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This chapter is from the book

This chapter is from the book

Creating Web Clips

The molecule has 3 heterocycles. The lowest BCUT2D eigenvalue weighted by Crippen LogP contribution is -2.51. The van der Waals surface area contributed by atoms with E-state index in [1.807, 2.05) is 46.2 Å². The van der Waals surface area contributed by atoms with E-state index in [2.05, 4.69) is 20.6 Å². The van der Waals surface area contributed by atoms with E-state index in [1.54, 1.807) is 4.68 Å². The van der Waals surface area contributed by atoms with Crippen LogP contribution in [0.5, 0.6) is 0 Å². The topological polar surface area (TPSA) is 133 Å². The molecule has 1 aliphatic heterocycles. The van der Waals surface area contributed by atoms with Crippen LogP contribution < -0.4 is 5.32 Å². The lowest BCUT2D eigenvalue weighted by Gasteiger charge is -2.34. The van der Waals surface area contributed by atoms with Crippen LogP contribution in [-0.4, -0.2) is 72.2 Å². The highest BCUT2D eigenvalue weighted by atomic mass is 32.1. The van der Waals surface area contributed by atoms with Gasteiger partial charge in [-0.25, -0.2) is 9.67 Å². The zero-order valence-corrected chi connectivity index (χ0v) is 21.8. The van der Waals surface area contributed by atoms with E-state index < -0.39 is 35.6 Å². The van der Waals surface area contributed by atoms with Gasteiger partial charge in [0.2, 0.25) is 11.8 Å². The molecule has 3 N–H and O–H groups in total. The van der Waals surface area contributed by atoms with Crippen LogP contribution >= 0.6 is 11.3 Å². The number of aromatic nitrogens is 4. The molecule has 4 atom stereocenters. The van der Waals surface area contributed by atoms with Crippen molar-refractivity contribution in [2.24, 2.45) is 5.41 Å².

One of the coolest widgets introduced in Mac OS X Leopard was the Web Clips widget, which kind of lets you create your own custom widget from any webpage. Here’s how it works: let’s say there’s a webpage that you like to get information from (let’s say it’s a bestseller list for your industry), you can bring up the Web Clips widget, capture just that part of the webpage as a Web clip, and that part of the page will now appear as a widget on your Dashboard. The cool thing is, as that part of the webpage gets updated each day, it automatically updates your Web clip widget, as well. That way, each day you’ll get that list, without having to go to that webpage. Here’s how to create your own Web Clip widget: Launch the Safari Web browser, then go to the webpage that has an area you want as a Web clip. Click the Web Clip button up in Safari’s toolbar (it’s the one with the scissors icon), then click-and-drag your cursor over the area on this webpage you want saved as a Web clip and press the Return key (which is the shortcut for the Add button). That’s it—you’ve created a Web clip that will update automatically anytime the content in that area you selected gets updated. Pretty slick—I know.

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